FinMin rejects claims minimum wage will be cut

FinMin rejects claims minimum wage will be cut

Finance Minister Yannis Stournaras on Wednesday stepped into the debate over the minimum wage in Greece, insisting there are no plans to reduce it, as SYRIZA suggested that the government has already agreed to bring it down from 586 euros next year.

Stournaras was adamant that the coalition has no intention of slashing the basic salary after last year’s 22 percent reduction. SYRIZA MEP Nikos Hountis quoted a letter from European Economic and Monetary Affairs Commissioner Olli Rehn saying that the minimum wage in Greece was to be reviewed in 2014.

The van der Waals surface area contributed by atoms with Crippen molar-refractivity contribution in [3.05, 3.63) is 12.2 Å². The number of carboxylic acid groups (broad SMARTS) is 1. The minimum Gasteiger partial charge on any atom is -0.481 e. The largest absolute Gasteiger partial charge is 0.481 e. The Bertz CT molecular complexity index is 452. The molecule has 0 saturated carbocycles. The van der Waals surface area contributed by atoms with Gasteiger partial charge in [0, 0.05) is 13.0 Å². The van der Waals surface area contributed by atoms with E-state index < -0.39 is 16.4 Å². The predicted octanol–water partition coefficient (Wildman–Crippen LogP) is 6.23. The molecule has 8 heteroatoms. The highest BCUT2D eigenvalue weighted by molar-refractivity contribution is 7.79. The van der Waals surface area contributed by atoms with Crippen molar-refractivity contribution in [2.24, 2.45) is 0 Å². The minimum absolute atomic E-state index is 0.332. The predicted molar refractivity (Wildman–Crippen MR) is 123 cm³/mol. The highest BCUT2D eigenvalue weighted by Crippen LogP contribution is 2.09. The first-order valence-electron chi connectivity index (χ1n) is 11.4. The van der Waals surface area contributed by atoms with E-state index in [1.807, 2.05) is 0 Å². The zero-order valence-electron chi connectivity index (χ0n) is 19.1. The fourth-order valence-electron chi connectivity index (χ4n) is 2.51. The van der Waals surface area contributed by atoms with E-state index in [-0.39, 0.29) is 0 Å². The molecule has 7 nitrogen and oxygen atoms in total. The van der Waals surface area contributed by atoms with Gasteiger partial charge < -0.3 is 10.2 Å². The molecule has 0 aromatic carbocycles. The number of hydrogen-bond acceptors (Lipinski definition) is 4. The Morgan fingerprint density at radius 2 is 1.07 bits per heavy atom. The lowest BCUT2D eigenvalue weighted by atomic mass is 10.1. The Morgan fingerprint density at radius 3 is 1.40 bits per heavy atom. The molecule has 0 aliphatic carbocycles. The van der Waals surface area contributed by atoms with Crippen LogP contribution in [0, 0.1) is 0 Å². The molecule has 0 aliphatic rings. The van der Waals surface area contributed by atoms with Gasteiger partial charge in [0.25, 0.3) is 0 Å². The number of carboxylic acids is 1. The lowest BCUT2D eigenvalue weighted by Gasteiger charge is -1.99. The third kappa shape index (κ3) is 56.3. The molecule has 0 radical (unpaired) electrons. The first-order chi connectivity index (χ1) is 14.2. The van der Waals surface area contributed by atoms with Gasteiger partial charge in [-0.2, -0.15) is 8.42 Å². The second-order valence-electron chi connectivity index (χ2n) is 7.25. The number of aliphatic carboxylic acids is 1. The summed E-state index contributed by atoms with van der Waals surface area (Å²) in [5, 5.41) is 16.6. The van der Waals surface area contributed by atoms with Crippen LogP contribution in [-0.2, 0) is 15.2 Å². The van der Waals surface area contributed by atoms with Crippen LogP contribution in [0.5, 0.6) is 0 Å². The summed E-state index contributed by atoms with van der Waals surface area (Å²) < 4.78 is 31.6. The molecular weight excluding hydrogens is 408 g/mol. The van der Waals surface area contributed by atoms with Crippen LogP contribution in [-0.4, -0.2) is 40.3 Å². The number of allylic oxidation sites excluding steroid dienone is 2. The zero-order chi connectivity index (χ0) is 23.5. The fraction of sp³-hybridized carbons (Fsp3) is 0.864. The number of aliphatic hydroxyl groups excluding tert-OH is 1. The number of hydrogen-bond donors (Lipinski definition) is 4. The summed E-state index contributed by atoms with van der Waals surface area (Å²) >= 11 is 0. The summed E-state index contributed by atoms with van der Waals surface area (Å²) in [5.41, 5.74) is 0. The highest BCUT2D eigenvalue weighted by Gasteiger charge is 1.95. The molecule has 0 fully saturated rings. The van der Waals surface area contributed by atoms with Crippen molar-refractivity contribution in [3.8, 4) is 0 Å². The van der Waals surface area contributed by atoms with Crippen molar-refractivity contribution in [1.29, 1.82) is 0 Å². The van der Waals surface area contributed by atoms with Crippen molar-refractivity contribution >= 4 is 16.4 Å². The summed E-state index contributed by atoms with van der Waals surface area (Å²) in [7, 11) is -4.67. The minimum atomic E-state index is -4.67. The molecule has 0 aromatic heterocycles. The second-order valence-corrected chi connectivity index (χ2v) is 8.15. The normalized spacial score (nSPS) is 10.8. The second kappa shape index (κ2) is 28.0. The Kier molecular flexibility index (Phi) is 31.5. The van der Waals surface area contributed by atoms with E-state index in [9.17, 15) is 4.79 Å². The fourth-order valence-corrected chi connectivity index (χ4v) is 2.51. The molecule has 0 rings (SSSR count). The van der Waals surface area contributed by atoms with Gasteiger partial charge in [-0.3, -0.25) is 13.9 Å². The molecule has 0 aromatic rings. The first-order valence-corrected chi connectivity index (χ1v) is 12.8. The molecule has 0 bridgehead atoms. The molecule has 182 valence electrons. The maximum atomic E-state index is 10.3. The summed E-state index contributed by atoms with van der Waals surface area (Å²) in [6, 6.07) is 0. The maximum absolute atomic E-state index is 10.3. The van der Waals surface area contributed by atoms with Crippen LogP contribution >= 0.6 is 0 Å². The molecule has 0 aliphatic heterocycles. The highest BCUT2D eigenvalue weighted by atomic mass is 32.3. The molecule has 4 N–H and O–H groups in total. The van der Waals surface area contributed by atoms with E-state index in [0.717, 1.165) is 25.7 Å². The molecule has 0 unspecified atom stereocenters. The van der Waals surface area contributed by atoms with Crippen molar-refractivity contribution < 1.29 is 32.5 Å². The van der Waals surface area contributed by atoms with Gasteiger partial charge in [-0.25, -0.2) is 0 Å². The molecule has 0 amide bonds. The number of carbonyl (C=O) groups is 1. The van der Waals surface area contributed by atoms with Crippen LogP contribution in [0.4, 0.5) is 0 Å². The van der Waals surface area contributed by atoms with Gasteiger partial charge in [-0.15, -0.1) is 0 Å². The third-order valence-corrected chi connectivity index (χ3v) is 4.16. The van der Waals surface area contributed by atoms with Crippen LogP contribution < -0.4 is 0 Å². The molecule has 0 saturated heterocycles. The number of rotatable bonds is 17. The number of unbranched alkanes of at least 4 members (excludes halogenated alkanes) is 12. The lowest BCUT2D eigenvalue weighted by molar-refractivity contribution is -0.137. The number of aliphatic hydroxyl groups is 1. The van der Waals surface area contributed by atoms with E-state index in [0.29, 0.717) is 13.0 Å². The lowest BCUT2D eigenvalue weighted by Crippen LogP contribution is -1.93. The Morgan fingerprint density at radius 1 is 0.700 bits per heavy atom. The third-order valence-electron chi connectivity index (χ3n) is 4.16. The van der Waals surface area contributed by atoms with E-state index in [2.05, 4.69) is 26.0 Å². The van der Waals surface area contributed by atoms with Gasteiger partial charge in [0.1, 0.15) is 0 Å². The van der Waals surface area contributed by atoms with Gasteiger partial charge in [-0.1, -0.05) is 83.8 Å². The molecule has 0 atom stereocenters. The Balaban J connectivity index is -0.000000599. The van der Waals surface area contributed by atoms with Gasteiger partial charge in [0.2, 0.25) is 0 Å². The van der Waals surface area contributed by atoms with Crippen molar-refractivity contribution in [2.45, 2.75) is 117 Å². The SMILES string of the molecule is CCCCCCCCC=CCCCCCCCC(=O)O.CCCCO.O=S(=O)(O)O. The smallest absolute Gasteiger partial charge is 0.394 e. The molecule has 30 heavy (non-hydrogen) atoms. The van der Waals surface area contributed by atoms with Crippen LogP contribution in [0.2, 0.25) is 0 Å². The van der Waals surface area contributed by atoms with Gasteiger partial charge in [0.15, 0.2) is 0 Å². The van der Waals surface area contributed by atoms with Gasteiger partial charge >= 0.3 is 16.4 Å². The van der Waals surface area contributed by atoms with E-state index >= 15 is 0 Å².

Stournaras said it was disingenuous of SYRIZA to suggest that this meant salaries would be cut next year. He said that the only change would be the way the minimum wage is set, with the government taking control of the process rather than leaving it to labor unions and employers to decide.

“We repeat that the minimum wage will not be reduced further and we are sorry if this spoils the plans and hopes of some people,” said Stournaras.

Finance Ministry general secretary Giorgos Mergos suggested on Tuesday that the basic salary was too high. He later said his comments were misinterpreted.

Mergos was forced to defend himself against claims that he earned three salaries. Mergos said his salary as a university professor was stopped when he took up his ministry post and that he was also remunerated for representing the ministry on the board of the Hellenic Financial Stability Fund.


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